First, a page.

Destiny (1921)

Review by David Jenkins @daveyjenkins

Directed by

Fritz Lang


Bernhard Goetzke Lil Dagover Walter Janssen


Is love really stronger than death?


Yes it is – but not the way you think it is.

In Retrospect.

Even before he was punching out canonical classics, Fritz Lang’s genius was supremely evident.

A damsel accepts a challenge offered to her by Death in Fritz Lang’s dazzlingly inventive 1921 masterpiece.

It seems that the Fritz Lang we all know and love from expressionist extravaganzas such as Metropolis and Dr Mabuse was plying his expert trade years before those canonical pillars of the silent film era. 1921’s Destiny crams more ideas, more story, more tricks and more emotion into its surprisingly curt 99 minute runtime than most directors manage across an entire career.

A happy couple, just married, ride together in a carriage across the countryside. So pure is their devotion to one another that they cover the eyes of an on-looking duck being held by a fellow passenger while they canoodle. En route to their destination, a strange traveller hails a ride: Death. Just as Metropolis laid down its central purpose in a rousing quotation – “the mediator between head and hands must be the heart” – so too does Destiny.

This time it is the notion that “love is stronger than death,” and the film plays out variations on this theme. The couple are seen drinking in a bar with the stranger, and when she briefly leaves the room, her husband disappears. Eventually, she finds Death and begs for the return of her spouse, but is instead offered a challenge: prove that love can prevent a person from dying, and he shall be yours once more.

From the early shot of Death appearing in an ominous woodland glade preceded by a wisp of wind running through the undergrowth, Lang’s perfectionism, as well as his willingness to push the young medium to its very outer limits, is palpable and exciting. The effects that he achieves are roundly astonishing, and there’s something about their obvious artifice that makes them even more real and more magical. Even the extravagant set designs, such as Death’s parlour filled with candles at different lengths, or the giant wall he erects to retain his privacy, are jaw-dropping in their scale and detail.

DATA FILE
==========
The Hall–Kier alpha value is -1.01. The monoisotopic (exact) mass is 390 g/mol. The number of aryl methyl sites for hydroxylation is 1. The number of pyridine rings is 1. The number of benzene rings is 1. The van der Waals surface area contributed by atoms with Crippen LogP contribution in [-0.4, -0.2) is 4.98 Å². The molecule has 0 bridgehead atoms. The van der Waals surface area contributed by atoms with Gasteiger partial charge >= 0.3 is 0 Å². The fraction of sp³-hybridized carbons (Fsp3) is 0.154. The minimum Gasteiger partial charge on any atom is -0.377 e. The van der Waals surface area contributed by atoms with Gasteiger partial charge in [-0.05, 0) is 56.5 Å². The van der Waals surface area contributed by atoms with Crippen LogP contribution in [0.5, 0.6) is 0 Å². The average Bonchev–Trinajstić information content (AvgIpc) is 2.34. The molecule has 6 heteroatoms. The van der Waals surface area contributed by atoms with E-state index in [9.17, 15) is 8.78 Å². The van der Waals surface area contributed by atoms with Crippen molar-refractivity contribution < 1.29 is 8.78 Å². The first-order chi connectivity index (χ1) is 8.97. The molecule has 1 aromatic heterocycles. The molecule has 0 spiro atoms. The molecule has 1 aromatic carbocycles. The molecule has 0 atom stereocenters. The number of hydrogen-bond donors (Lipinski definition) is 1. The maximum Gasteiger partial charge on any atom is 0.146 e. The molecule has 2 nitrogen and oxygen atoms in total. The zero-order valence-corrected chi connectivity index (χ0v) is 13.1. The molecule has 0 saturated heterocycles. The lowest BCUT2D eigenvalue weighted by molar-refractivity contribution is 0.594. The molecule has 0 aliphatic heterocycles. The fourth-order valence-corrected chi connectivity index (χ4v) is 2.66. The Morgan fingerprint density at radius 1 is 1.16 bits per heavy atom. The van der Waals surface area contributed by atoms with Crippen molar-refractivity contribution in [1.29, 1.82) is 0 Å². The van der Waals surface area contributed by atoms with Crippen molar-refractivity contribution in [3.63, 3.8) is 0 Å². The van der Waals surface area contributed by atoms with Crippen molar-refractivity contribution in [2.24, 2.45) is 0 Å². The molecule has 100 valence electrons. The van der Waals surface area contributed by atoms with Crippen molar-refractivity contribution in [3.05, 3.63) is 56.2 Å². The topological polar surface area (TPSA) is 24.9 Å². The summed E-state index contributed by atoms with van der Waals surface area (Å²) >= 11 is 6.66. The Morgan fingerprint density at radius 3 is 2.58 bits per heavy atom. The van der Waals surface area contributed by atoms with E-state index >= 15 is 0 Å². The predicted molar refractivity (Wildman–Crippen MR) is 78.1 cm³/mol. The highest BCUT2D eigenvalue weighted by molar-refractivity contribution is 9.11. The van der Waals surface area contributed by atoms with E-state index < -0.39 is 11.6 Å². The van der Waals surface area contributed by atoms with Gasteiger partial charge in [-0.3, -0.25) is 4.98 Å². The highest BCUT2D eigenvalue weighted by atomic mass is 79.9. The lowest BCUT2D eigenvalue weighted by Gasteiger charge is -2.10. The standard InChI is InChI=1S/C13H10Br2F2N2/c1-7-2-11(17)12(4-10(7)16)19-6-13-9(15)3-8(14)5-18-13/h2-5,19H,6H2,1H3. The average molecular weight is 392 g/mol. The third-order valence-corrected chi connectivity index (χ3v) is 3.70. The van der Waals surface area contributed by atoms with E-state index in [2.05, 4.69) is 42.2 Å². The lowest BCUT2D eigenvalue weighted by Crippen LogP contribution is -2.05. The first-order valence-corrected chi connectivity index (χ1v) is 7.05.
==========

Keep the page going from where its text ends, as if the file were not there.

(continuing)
It’s an epic split into six chapters, and it contains within it three miniature (and fanciful) sub-plots. Yet this is no portmanteau, as these short tales illustrate the woman’s time-and-space hopping adventures to save her husband from oblivion. The first takes in a middle-eastern enclave during Ramadan and her attempts to protect her secret lover from a barbarous king. The second heads to Venice where court intrigues lead to a rapier fight to the death. While the third (and most incredible) takes us to ancient China as a corpulent emperor demands that magicians entertain him, but those who do not satisfy him will lose their head.

It’s a spectacle like no other, and a film which gets to the heart of the idea that, as humans, we find new ways to fight against the spectre of death every single day.

Published 7 Jun 2017

Tags: Fritz Lang German Cinema


Is love really stronger than death?


Yes it is – but not the way you think it is.

In Retrospect.

Even before he was punching out canonical classics, Fritz Lang’s genius was supremely evident.

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